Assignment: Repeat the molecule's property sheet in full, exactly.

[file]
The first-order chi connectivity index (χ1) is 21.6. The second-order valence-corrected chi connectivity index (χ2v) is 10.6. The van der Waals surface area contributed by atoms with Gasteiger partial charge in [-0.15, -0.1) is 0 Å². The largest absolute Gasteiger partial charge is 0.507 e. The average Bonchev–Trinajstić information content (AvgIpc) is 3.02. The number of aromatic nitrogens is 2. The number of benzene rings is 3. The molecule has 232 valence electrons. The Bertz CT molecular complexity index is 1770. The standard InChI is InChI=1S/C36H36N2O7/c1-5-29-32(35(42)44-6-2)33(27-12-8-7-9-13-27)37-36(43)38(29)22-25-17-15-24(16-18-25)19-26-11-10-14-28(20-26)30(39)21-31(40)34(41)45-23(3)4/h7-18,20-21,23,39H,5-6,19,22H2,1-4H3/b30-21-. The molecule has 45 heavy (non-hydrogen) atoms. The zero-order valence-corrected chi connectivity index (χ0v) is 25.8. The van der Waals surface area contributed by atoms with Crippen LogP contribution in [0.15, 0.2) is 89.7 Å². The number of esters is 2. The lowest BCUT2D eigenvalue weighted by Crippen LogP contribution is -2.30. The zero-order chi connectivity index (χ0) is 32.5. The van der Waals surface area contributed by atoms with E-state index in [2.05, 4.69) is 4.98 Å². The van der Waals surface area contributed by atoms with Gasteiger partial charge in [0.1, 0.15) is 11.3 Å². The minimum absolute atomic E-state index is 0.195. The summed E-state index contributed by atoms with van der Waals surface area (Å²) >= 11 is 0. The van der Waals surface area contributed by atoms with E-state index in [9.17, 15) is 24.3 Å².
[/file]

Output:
The first-order chi connectivity index (χ1) is 21.6. The second-order valence-corrected chi connectivity index (χ2v) is 10.6. The van der Waals surface area contributed by atoms with Gasteiger partial charge in [-0.15, -0.1) is 0 Å². The largest absolute Gasteiger partial charge is 0.507 e. The average Bonchev–Trinajstić information content (AvgIpc) is 3.02. The number of aromatic nitrogens is 2. The number of benzene rings is 3. The molecule has 232 valence electrons. The Bertz CT molecular complexity index is 1770. The standard InChI is InChI=1S/C36H36N2O7/c1-5-29-32(35(42)44-6-2)33(27-12-8-7-9-13-27)37-36(43)38(29)22-25-17-15-24(16-18-25)19-26-11-10-14-28(20-26)30(39)21-31(40)34(41)45-23(3)4/h7-18,20-21,23,39H,5-6,19,22H2,1-4H3/b30-21-. The molecule has 45 heavy (non-hydrogen) atoms. The zero-order valence-corrected chi connectivity index (χ0v) is 25.8. The van der Waals surface area contributed by atoms with Crippen LogP contribution in [0.15, 0.2) is 89.7 Å². The number of esters is 2. The lowest BCUT2D eigenvalue weighted by Crippen LogP contribution is -2.30. The zero-order chi connectivity index (χ0) is 32.5. The van der Waals surface area contributed by atoms with E-state index in [2.05, 4.69) is 4.98 Å². The van der Waals surface area contributed by atoms with Gasteiger partial charge in [0.1, 0.15) is 11.3 Å². The minimum absolute atomic E-state index is 0.195. The summed E-state index contributed by atoms with van der Waals surface area (Å²) >= 11 is 0. The van der Waals surface area contributed by atoms with E-state index in [9.17, 15) is 24.3 Å².